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Hoops and pucks under Jurmala’s pine trees

  • 2015-07-02

The Baltic Times chief sports contributor Victor Shestopalov tells the story of Jurmala’s professional and amateur sports.

Let me ask you a question right off the bat: what are the first things that come to mind when you think of Jurmala? Baltic Sea? Pine forests? “First wave” music shows back in the day, maybe ... What else? Let me help you out with this one. Besides its vast opportunities for the great outdoors and healthy lifestyle in general, this pearl of the Baltic coastline, surprisingly, is an up and coming center of the most popular Latvian sports. That’s basketball and ice-hockey.

The latter is represented by not only a team, but an academy. Bearing the insignia of HASC (Lienes iela 16/18), this modern day facility includes a semi-outdoor hockey rink, weight room, sports bar, hotel and even artificial synthetic ice for practicing in the summer time. Being only a couple of years old, Jurmala HASC Hockey Academy  have already posted some good results. And I am even not talking about the Latvian championship, where the lack of experience didn’t let the team finish that high last season. I’m talking about the enthusiasm, the spark in the eyes with which young athletes come here to practice and train.

But, they treat all their ice hockey with dignity and precision. Being a fairly young team with a mostly junior roster, HASC management demonstrated its versatility by landing some experienced players like Eduards Ivanovs last season.
The love for the game doesn’t stop with just a pro level team. There are plenty of amateur players who gather regularly for pick-up games and round-robin tournaments. The word on the street is they don’t forget their roots and sometimes practice the game in its purest form — pond hockey. By the way, local mass skating venues have special hours, where you can come by with a stick and not only do the figure skating routines, but play some backyard hockey as well.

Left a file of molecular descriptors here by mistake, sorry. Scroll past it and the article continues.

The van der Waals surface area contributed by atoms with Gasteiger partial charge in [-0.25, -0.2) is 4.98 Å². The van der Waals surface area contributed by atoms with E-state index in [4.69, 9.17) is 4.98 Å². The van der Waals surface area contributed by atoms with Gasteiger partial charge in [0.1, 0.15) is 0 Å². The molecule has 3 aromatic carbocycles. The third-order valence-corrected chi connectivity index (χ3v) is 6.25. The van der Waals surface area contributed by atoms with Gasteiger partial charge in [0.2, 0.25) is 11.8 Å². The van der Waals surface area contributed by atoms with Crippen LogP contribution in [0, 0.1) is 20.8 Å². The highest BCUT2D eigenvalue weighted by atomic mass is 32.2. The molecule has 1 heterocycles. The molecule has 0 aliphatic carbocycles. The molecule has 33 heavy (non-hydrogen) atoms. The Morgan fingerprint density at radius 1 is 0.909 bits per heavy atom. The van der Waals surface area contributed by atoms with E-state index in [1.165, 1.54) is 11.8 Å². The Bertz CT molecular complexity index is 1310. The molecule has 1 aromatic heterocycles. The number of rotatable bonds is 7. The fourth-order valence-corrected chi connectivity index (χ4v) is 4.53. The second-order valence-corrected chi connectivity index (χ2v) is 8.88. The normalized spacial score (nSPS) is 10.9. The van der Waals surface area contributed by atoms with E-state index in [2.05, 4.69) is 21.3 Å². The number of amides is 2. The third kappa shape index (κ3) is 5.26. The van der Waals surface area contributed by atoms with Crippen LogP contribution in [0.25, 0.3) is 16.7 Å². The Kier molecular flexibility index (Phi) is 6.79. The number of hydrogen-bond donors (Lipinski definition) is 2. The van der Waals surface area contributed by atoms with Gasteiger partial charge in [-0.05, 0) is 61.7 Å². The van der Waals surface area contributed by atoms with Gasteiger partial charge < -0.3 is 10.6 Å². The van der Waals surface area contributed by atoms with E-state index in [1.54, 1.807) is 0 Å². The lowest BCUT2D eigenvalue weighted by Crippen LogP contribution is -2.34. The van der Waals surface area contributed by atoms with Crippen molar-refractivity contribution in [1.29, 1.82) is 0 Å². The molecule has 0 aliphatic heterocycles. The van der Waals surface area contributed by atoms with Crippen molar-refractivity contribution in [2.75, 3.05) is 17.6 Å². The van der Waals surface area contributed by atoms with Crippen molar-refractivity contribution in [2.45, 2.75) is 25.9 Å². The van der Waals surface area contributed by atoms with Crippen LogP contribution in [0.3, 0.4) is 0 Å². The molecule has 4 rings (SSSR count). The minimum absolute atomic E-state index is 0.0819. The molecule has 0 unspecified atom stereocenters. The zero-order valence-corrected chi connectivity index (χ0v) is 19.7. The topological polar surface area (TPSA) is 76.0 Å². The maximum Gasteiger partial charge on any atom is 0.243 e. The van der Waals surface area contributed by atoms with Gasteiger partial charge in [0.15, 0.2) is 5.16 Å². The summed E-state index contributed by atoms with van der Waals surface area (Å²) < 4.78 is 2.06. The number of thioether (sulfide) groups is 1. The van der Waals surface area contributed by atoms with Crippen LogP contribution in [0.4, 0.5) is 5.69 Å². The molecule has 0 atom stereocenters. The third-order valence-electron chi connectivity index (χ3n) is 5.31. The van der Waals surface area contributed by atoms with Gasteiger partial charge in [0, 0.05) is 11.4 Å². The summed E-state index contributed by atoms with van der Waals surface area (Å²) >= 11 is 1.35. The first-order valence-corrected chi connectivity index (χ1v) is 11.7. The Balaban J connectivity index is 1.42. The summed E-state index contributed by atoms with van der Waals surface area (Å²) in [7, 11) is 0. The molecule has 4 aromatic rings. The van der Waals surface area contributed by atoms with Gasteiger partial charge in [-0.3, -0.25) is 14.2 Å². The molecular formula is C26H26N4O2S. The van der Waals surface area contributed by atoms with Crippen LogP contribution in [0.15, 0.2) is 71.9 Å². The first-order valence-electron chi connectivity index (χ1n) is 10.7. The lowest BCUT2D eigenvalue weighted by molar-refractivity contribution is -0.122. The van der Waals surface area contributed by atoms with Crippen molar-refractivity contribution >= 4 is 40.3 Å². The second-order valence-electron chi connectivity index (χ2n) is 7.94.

As one can guess, Jurmala offers even more opportunities to play basketball. There are street courts all over this resort town, my favorite being the Dzintari Park. In the park, you are shooting hoops in a cathedral of forestry –  from high above, those grand pine trees tower over you as you run through the court. There are also some players to look up to. They play for the domestic basketball team, appropriately called Jurmala Fenikss. They compete in the top division of the Latvian basketball championship and in the Baltic League. Contrary to HASC team, town’s top basketballers already got some accolades under their belt. It includes a top four finish two years ago and advancing to the playoffs this past season.

Basketball on such a rise here in Jurmala that they will build a new gym in the near future. For the time being the team plays in the small one, called Taurenitis. Nonetheless, it gives the hosts a unique advantage, as fans can roar on the Jurmala Fenikss opponents from right up close. There are some pick-up games as well, where Jurmala’s basketball fans get to show their love of the game on the hardwood. Led by the charismatic Fenikss team’s owner Yanis Drulle, those amateurs play with a passion and zeal that even most professional athletes sometimes lack. I played with those guys a couple of times myself, and I was truly amazed at how fast they always ran up and down the court.

So, there you have it ladies and gentlemen, fine folks who gather regularly in this summer time jewel called Jurmala. Not only can you run and cycle on the beach, hike through the dense pine forest or hit the nearest SPA. In your spare time you can work on your basketball or ice-hockey skills to someday make Jurmala Fenikss or HASC team.

So, seriously, maybe it won’t be you. But, do me a favor: tell your kids to put the gamepad aside and get to the nearest basketball court or ice-hockey rink. One of the coaches just might spot him practicing there. And who knows, maybe in several years’ time it’s gonna be him who will represent Jurmala in one of the most popular sports in Latvia: basketball or ice-hockey.